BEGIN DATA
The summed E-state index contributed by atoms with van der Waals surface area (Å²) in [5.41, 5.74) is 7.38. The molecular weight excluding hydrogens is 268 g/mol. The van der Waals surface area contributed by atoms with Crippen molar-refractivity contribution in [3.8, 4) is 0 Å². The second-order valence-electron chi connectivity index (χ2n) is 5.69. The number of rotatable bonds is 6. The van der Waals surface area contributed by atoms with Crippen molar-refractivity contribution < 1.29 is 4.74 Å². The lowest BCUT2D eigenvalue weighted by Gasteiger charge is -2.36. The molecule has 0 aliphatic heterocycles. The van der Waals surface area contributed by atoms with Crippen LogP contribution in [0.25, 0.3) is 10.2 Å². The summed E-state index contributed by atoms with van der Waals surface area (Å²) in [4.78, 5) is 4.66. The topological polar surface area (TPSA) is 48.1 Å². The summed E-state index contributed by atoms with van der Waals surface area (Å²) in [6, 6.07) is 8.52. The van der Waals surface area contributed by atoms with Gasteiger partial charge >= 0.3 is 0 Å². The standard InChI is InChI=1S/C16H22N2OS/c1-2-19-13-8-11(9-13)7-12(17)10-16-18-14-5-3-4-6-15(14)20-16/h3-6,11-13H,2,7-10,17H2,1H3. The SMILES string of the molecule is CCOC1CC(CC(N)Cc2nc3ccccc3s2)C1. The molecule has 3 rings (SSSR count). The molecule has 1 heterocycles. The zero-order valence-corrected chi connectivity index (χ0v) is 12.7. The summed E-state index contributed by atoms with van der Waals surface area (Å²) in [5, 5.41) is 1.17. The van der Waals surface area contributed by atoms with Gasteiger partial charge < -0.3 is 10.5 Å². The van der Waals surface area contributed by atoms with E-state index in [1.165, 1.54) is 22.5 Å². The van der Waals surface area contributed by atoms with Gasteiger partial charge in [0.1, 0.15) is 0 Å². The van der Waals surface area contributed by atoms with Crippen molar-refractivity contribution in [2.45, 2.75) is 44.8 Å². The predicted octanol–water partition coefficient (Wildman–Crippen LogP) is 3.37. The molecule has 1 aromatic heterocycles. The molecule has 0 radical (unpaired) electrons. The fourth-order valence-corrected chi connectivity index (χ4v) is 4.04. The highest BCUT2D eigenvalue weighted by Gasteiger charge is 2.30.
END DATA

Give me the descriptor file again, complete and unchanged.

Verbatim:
The summed E-state index contributed by atoms with van der Waals surface area (Å²) in [5.41, 5.74) is 7.38. The molecular weight excluding hydrogens is 268 g/mol. The van der Waals surface area contributed by atoms with Crippen molar-refractivity contribution in [3.8, 4) is 0 Å². The second-order valence-electron chi connectivity index (χ2n) is 5.69. The number of rotatable bonds is 6. The van der Waals surface area contributed by atoms with Crippen molar-refractivity contribution < 1.29 is 4.74 Å². The lowest BCUT2D eigenvalue weighted by Gasteiger charge is -2.36. The molecule has 0 aliphatic heterocycles. The van der Waals surface area contributed by atoms with Crippen LogP contribution in [0.25, 0.3) is 10.2 Å². The summed E-state index contributed by atoms with van der Waals surface area (Å²) in [4.78, 5) is 4.66. The topological polar surface area (TPSA) is 48.1 Å². The summed E-state index contributed by atoms with van der Waals surface area (Å²) in [6, 6.07) is 8.52. The van der Waals surface area contributed by atoms with Gasteiger partial charge >= 0.3 is 0 Å². The standard InChI is InChI=1S/C16H22N2OS/c1-2-19-13-8-11(9-13)7-12(17)10-16-18-14-5-3-4-6-15(14)20-16/h3-6,11-13H,2,7-10,17H2,1H3. The SMILES string of the molecule is CCOC1CC(CC(N)Cc2nc3ccccc3s2)C1. The molecule has 3 rings (SSSR count). The molecule has 1 heterocycles. The zero-order valence-corrected chi connectivity index (χ0v) is 12.7. The summed E-state index contributed by atoms with van der Waals surface area (Å²) in [5, 5.41) is 1.17. The van der Waals surface area contributed by atoms with Gasteiger partial charge < -0.3 is 10.5 Å². The van der Waals surface area contributed by atoms with E-state index in [1.165, 1.54) is 22.5 Å². The van der Waals surface area contributed by atoms with Gasteiger partial charge in [0.1, 0.15) is 0 Å². The van der Waals surface area contributed by atoms with Crippen molar-refractivity contribution in [2.45, 2.75) is 44.8 Å². The predicted octanol–water partition coefficient (Wildman–Crippen LogP) is 3.37. The molecule has 1 aromatic heterocycles. The molecule has 0 radical (unpaired) electrons. The fourth-order valence-corrected chi connectivity index (χ4v) is 4.04. The highest BCUT2D eigenvalue weighted by Gasteiger charge is 2.30.